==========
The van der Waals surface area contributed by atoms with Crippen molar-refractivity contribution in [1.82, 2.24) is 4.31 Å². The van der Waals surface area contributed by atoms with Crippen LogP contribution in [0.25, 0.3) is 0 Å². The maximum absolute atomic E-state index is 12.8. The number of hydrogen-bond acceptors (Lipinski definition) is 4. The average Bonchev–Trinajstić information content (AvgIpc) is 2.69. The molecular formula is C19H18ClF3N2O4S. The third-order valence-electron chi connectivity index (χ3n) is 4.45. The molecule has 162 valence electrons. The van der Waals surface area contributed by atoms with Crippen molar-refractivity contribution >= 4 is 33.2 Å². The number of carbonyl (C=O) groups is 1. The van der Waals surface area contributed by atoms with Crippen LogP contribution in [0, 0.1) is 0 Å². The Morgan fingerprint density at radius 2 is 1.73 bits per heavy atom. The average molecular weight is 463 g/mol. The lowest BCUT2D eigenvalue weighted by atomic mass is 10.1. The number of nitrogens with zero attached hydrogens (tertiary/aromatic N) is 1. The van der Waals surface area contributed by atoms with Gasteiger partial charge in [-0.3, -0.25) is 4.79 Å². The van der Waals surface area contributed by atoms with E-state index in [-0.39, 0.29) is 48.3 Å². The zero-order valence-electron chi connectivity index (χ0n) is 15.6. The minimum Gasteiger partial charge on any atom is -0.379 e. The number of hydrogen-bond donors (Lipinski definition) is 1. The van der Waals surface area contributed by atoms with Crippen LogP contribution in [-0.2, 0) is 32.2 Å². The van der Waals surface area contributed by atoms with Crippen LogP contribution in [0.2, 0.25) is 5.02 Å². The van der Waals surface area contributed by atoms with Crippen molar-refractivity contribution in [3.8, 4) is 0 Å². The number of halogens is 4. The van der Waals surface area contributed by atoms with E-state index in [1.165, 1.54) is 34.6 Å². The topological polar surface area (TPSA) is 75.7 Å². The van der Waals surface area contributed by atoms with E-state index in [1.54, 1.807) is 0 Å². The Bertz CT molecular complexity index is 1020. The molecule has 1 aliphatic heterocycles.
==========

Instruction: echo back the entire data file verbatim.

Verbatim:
The van der Waals surface area contributed by atoms with Crippen molar-refractivity contribution in [1.82, 2.24) is 4.31 Å². The van der Waals surface area contributed by atoms with Crippen LogP contribution in [0.25, 0.3) is 0 Å². The maximum absolute atomic E-state index is 12.8. The number of hydrogen-bond acceptors (Lipinski definition) is 4. The average Bonchev–Trinajstić information content (AvgIpc) is 2.69. The molecular formula is C19H18ClF3N2O4S. The third-order valence-electron chi connectivity index (χ3n) is 4.45. The molecule has 162 valence electrons. The van der Waals surface area contributed by atoms with Crippen molar-refractivity contribution >= 4 is 33.2 Å². The number of carbonyl (C=O) groups is 1. The van der Waals surface area contributed by atoms with Crippen LogP contribution in [0, 0.1) is 0 Å². The Morgan fingerprint density at radius 2 is 1.73 bits per heavy atom. The average molecular weight is 463 g/mol. The lowest BCUT2D eigenvalue weighted by atomic mass is 10.1. The number of nitrogens with zero attached hydrogens (tertiary/aromatic N) is 1. The van der Waals surface area contributed by atoms with Gasteiger partial charge in [-0.3, -0.25) is 4.79 Å². The van der Waals surface area contributed by atoms with E-state index in [-0.39, 0.29) is 48.3 Å². The zero-order valence-electron chi connectivity index (χ0n) is 15.6. The minimum Gasteiger partial charge on any atom is -0.379 e. The number of hydrogen-bond donors (Lipinski definition) is 1. The van der Waals surface area contributed by atoms with Crippen LogP contribution in [-0.2, 0) is 32.2 Å². The van der Waals surface area contributed by atoms with Crippen LogP contribution in [0.2, 0.25) is 5.02 Å². The van der Waals surface area contributed by atoms with Crippen molar-refractivity contribution in [3.8, 4) is 0 Å². The number of halogens is 4. The van der Waals surface area contributed by atoms with E-state index in [1.165, 1.54) is 34.6 Å². The topological polar surface area (TPSA) is 75.7 Å². The van der Waals surface area contributed by atoms with E-state index in [1.54, 1.807) is 0 Å². The Bertz CT molecular complexity index is 1020. The molecule has 1 aliphatic heterocycles.